Niehaus went to Land Imbizo as a subject of KwaZulu-Natal
Spokesperson for the Umkhonto weSizwe Military Veterans Association, Carl Niehaus, said he had every right - and a responsibility - to stand up for the African National Congress (ANC) at the Land Imbizo in KwaZulu-Natal earlier this week.
Niehaus said that as a member of the governing party, it was incumbent upon him to make it clear the ANC would not target the Ingonyama Trust, if and when it implements its expropriation without compensation programme.
He does not regret being at the Imbizo, but he does regret the confusion that had been created by his presence and message there.
Speaking to the SABC this week, Niehaus explained that a perception had been created at the Imbizo that the ANC was targeting the Ingoyama Trust.
He felt it prudent to try and clarify to King Goodwill Zwelithini and other traditional leaders that their futures were not in jeopardy.
Hence the apology for the treatment of traditional leaders. It is that apology that has created somewhat of a storm for the ANC, which launched a charm offensive in that province this weekend.
That included a visit to King Goodwill, explaining the ANC position and why he did not need to worry about expropriation.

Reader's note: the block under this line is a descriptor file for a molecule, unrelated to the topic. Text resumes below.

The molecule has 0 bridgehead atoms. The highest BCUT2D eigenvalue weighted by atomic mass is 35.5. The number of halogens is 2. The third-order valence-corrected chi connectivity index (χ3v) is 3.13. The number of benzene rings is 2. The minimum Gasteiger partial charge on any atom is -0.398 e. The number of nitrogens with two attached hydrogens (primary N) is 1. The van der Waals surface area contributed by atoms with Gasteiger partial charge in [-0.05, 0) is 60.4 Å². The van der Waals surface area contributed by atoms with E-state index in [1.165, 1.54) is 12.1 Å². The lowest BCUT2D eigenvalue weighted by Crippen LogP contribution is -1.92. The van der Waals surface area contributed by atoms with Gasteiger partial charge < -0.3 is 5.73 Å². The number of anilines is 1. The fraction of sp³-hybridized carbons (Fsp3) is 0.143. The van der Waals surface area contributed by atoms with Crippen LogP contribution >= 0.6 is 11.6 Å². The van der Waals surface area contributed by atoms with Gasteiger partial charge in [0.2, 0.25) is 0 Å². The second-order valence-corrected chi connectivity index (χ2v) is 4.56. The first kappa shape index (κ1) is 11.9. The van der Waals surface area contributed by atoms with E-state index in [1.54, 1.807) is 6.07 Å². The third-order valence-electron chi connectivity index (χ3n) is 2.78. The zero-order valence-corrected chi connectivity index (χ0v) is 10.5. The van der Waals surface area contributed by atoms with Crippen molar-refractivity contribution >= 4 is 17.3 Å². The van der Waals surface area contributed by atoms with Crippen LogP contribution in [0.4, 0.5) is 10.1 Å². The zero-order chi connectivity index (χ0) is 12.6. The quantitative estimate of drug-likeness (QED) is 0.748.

"I went there as a subject of KwaZulu-Natal, I live in KwaZulu-Natal. And in the speech that I gave, I made it very clear because it was an invitation for participants in the Imbizo to come forward," said Niehaus.
"And when I got up I said, yes I am a member of the ANC, I am a member of MKMVA, but I am here in my personal capacity, as a member of the African National Congress. So, I am happy that the Umkhonto weSizwe Military Veterans Association issued a letter of clarification, and then it says in the last paragraph, we apologise for any kind of misunderstanding," added Niehaus.
"I do not apologise for having gone there. I think it was very important that I stood up, when it was clear to me that there was a misunderstanding about the position of the African National Congress, with regard to the Ingonyama Trust.
"The misunderstanding was that the ANC had supposedly taken a position against the Ingonyama Trust. A very negative perception was developing at the Imbizo. I had, as a member of the African National Congress, a duty to come forward and then say this is not correct."
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